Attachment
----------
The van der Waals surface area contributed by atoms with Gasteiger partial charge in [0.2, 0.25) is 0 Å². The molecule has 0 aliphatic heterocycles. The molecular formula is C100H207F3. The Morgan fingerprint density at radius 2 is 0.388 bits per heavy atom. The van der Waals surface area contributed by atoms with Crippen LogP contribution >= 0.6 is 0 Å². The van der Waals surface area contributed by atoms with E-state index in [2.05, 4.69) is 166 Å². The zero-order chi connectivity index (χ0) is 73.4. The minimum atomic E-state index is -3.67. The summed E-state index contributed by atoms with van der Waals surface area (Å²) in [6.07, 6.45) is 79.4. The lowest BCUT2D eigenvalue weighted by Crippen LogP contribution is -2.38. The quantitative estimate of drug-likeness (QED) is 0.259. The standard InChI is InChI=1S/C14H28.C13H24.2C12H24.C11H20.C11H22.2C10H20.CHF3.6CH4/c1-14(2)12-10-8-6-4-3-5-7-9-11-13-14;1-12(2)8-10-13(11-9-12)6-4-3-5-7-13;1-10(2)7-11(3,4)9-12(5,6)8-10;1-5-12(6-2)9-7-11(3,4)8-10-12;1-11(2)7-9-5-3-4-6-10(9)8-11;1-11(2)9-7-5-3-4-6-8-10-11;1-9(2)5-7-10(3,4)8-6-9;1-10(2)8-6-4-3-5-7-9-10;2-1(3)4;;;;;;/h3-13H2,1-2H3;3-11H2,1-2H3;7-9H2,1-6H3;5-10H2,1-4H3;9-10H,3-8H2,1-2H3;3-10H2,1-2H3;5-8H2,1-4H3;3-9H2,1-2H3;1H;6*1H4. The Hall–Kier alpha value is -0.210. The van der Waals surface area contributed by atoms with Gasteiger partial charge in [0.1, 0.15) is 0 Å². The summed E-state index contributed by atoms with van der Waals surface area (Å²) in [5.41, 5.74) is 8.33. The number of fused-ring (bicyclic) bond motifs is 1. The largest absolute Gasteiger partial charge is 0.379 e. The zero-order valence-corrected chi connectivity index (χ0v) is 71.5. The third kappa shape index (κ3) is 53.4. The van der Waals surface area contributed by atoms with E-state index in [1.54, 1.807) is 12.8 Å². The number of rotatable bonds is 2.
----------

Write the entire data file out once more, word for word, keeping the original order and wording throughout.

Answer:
The van der Waals surface area contributed by atoms with Gasteiger partial charge in [0.2, 0.25) is 0 Å². The molecule has 0 aliphatic heterocycles. The molecular formula is C100H207F3. The Morgan fingerprint density at radius 2 is 0.388 bits per heavy atom. The van der Waals surface area contributed by atoms with Crippen LogP contribution >= 0.6 is 0 Å². The van der Waals surface area contributed by atoms with E-state index in [2.05, 4.69) is 166 Å². The zero-order chi connectivity index (χ0) is 73.4. The minimum atomic E-state index is -3.67. The summed E-state index contributed by atoms with van der Waals surface area (Å²) in [6.07, 6.45) is 79.4. The lowest BCUT2D eigenvalue weighted by Crippen LogP contribution is -2.38. The quantitative estimate of drug-likeness (QED) is 0.259. The standard InChI is InChI=1S/C14H28.C13H24.2C12H24.C11H20.C11H22.2C10H20.CHF3.6CH4/c1-14(2)12-10-8-6-4-3-5-7-9-11-13-14;1-12(2)8-10-13(11-9-12)6-4-3-5-7-13;1-10(2)7-11(3,4)9-12(5,6)8-10;1-5-12(6-2)9-7-11(3,4)8-10-12;1-11(2)7-9-5-3-4-6-10(9)8-11;1-11(2)9-7-5-3-4-6-8-10-11;1-9(2)5-7-10(3,4)8-6-9;1-10(2)8-6-4-3-5-7-9-10;2-1(3)4;;;;;;/h3-13H2,1-2H3;3-11H2,1-2H3;7-9H2,1-6H3;5-10H2,1-4H3;9-10H,3-8H2,1-2H3;3-10H2,1-2H3;5-8H2,1-4H3;3-9H2,1-2H3;1H;6*1H4. The Hall–Kier alpha value is -0.210. The van der Waals surface area contributed by atoms with Gasteiger partial charge in [0.1, 0.15) is 0 Å². The summed E-state index contributed by atoms with van der Waals surface area (Å²) in [5.41, 5.74) is 8.33. The number of fused-ring (bicyclic) bond motifs is 1. The largest absolute Gasteiger partial charge is 0.379 e. The zero-order valence-corrected chi connectivity index (χ0v) is 71.5. The third kappa shape index (κ3) is 53.4. The van der Waals surface area contributed by atoms with E-state index in [1.54, 1.807) is 12.8 Å². The number of rotatable bonds is 2.